They like to travel, and know how to party. Mostly friendly, courteous and well off, gays and lesbians have a high reputation in the German hospitality sector. ”Double income, no kids,” explains Frank-Ulrich John, spokesperson for the Bavarian Hotel and Restaurant Association (DEHOGA). ”As a rule they are extremely pleasant guests. They spend money, they want to enjoy themselves and to party, but they aren’t loud and don’t cause trouble,” he adds. The Frankfurt-based German Tourist Office (DZT) also sees gays and lesbians as spenders, and Torsten Schaefer, spokesperson for the German Travel Association (DRV), adds: “This target group is playing an increasingly significant role for German travel companies.” Munich has decided that it wants a bigger share of the ‘pink’ cake, embarking on a ‘gay marketing campaign’ to target Lesbians, Gays, Bisexuals and Transsexuals (LGBT).
”We estimate that up to 10 per cent of the visitors to our city are members of this group,” says Josef Schmid, the Bavarian capital’s Deputy Mayor. In his view that figure could rise. ”LGBT Tours is a market with growth potential,” a Munich city council publication says. An online survey is aiming to ascertain what gay and lesbian visitors want from the city. The multiple choice questions ask how important city trips are, whom people travel with and what Munich’s image is. The answers range from ’conservative’ and ‘boring’ to ‘welcoming’ and ‘up and coming’. There are also questions looking for a more personal answer, such as: ’What comes to mind when you think about Munich?’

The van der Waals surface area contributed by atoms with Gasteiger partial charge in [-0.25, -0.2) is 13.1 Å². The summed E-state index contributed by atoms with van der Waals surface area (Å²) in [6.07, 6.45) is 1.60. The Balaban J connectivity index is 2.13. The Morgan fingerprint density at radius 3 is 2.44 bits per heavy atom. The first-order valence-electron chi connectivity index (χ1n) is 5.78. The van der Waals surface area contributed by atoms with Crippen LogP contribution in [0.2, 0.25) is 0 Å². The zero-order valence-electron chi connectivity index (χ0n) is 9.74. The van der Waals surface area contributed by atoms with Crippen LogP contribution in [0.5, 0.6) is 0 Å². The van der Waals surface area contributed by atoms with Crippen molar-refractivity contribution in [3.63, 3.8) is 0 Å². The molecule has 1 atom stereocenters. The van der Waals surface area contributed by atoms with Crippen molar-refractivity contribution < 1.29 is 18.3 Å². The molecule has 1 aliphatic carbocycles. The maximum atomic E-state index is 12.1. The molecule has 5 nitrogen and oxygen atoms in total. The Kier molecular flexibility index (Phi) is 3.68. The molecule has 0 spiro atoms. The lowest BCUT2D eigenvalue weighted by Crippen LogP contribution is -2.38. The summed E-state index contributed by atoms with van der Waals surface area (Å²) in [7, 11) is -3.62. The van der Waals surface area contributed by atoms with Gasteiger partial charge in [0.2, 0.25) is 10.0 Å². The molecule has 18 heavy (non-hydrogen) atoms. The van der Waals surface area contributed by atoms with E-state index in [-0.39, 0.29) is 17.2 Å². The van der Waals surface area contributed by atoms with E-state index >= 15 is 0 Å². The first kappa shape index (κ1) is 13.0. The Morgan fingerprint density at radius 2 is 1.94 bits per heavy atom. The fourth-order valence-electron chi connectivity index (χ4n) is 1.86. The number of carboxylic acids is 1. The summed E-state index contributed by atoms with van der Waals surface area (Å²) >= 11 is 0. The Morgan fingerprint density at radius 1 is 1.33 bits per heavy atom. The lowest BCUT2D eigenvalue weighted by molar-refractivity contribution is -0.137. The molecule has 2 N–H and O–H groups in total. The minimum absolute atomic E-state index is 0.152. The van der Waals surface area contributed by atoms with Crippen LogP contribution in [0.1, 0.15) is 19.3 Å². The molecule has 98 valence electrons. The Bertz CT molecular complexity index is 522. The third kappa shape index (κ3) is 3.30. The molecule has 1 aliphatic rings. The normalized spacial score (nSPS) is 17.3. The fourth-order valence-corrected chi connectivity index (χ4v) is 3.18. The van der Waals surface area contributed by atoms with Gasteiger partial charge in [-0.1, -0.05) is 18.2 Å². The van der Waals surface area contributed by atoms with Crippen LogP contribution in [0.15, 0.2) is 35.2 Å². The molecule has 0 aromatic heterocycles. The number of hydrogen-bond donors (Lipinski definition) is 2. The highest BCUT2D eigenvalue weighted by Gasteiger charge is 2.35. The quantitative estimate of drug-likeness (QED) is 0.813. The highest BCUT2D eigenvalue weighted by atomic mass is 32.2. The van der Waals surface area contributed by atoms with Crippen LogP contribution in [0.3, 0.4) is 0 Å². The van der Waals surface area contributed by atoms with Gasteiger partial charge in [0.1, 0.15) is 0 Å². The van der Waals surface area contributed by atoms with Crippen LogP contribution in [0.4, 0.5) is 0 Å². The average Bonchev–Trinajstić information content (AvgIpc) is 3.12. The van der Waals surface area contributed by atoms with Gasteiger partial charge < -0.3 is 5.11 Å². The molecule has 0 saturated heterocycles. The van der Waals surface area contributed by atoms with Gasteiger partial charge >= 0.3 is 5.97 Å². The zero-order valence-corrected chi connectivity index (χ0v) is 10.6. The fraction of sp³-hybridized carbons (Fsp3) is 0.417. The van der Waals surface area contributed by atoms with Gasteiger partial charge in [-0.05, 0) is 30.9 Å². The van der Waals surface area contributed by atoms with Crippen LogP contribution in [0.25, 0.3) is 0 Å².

According to Germany’s Association of lesbians and gays (LSVD), attitudes towards German cities are not bad at all. “The major cities of Hamburg, Berlin, Cologne and Munich are seen as tolerant, and they also have developed an infrastructure aimed at the LGBT target group,” says LSVD spokesperson Markus Ulrich in Berlin.
Ulrich sees Munich as being quite on par with other German centres, despite its staunchly Catholic Bavarian hinterland. When it comes to overnight stays, Munich (population 1.4 million) takes second place to trendy Berlin (population 3.4 million).
The colourful gay scene around Gaertnerplatz (in Munich) has a national reputation. The City is aiming to increase its share of cultural tourism, which currently comes mainly from its famed Oktoberfest. The Oberbuergermeister, or Lord Mayor, of Munich has, for 20 years, been the patron of the Christopher Street Day in the City - a parade that celebrates gay pride.
The main party takes place in the halls of the Munich Rathaus (City Hall) - under the rubric ‘Rathaus Clubbing’. Pinktours, a travel agency based in Nuremberg, Bavaria’s second city, specialises in gay and lesbian tourists and has several Munich hotels on its list, including the well known Deutsche Eiche - which is one of the oldest meeting points on the German LGBT scene.
Queen vocalist Freddie Mercury is said to have enjoyed staying there. The fact that Munich has a reputation as an expensive city by German target group is seen as having plenty of disposable income.
As Schaefer says: “Two men without children can usually spend more than a family with children. And they are more flexible, as they don’t have to think of school calendars while setting a travel date."